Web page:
Step 4: create a consistent content strategy

The route to a strong brand in six steps, it’s possible. The other steps are explained in previous blogs:

Introduction: building your brand successfully

Step 1: building a brand promise

Step 2: winning externally, starting internally

Step 3: know your (potential) customer

The next step is to create a content strategy that tells the story in images and text. Every company has a corporate identity. And what you want is for the image to tell the story of the organisation’s identity. I work together with an excellent brand design agency that has developed a methodology aimed at design based on core values and brand promise. And that is magical.

This way, the corporate image tells the story through all the expressions you make, strengthening your message. On the website, business cards, social media, etc. But you need more than a clear corporate image. You want to put out a consistent message that always supports the story. The story starts with the Brand Promise (the WHY) (link), but there is probably plenty to tell about the WHAT and the HOW. Think for example of the products or services that are offered. And that’s why you want to address the people you want to reach.

The marketing sales funnel is structured as follows:

At the top of the funnel we see branding. Branding is the continuous bringing your (general) story to the attention. Here you can clearly demonstrate the WHY – WHAT – HOW of your company, in the form of ‘storytelling’. This will increase your brand awareness and network, and pull people towards you, like a magnet.

You can also use campaigns that drive certain components, such as an event you organise, a temporary offer, or a specific target group-focused campaign. You use this to work towards an action.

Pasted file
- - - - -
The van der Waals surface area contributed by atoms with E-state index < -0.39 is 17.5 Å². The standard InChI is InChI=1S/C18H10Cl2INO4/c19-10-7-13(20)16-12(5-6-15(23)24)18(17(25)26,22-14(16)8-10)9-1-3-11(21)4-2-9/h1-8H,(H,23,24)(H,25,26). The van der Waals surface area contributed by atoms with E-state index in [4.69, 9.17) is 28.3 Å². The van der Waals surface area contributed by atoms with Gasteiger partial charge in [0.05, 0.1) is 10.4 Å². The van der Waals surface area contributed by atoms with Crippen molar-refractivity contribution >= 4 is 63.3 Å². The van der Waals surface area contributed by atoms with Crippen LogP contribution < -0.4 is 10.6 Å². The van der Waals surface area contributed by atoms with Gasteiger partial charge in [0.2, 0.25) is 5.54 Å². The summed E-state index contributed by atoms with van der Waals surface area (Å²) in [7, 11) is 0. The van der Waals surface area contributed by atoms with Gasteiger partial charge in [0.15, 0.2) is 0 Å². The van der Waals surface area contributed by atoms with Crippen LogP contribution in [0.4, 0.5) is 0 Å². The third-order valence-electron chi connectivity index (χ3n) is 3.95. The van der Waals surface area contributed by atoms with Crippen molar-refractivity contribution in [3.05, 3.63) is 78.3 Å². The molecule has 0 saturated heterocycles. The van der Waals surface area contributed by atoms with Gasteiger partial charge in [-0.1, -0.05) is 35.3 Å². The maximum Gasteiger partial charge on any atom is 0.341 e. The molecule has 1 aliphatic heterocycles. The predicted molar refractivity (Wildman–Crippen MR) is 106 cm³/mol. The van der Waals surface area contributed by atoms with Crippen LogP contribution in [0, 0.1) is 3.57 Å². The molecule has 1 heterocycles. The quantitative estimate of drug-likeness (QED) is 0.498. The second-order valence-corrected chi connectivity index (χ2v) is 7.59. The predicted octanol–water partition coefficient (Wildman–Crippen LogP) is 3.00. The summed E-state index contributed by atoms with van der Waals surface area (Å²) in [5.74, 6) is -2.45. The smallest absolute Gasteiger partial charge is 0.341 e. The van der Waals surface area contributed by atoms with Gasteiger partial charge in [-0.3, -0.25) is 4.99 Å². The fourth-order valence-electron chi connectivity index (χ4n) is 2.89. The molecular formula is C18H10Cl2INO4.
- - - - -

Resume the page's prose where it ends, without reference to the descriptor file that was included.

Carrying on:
And the final part is the sales part, the actual conversion from lead to customer. There are diverse ways to achieve this. Personally, I strongly believe in doing business building on lukewarm/hot leads. Cold calling is something that is increasingly disappearing into the background.

Load your mission
To create a clear positioning, I am a huge fan of the inside-to-outside concept. It starts with the people within the organisation (link). They make the organisation, not the other way around. In large organisations, these are often the founders. But a department manager and an employee are also crucial. Everyone participates to fulfil the promise of an organisation on a daily basis. As far as I am concerned, therefore, it is not the customer nor the competitor who decides which spot the organisation occupies, but rather the people within the organisation itself. I believe in abundance. There is enough market, money, etc. for everyone. So, tell your story and attract people who recognize or believe in it. This way you will serve the ideal customer. This is the story you create in step 1, the Brand Promise (link). In this story, you clarify the WHY.

The WHY is the starting point of the story. Just by loading, explaining and constantly emphasizing the mission, you’ll take people along on your path. I also know of a company that has created a blog/vlog frame work based on the core values. The company uses these channels to get the story across.

What you often see in large companies is that there is a gap between branding and campaigns, in which the campaign messages do not strengthen or support the big story. As far as I am concerned, that is a missed opportunity. Campaigns are aimed at taking action for a specific target group, and these must always support the big message. When we create campaigns for companies, we always take this into account.

Sales also must tell the same story. Soft sales, for example an event, must contribute to the overall story, in image, language and subject. This way you create a snowball effect, and that’s what you want. Recognition increases brand awareness, grows networks, and seriously empowers the impact. Conducting good marketing and business is like building with blocks on a solid foundation.
Look carefully at what works and doesn’t work, and stop doing the latter. And give your all to what does work, making sure there is a head and a tail to work with. A story always has a beginning and an end. Finish it and do not leave any opportunities unused. Better to do one activity very well than several ones half-way.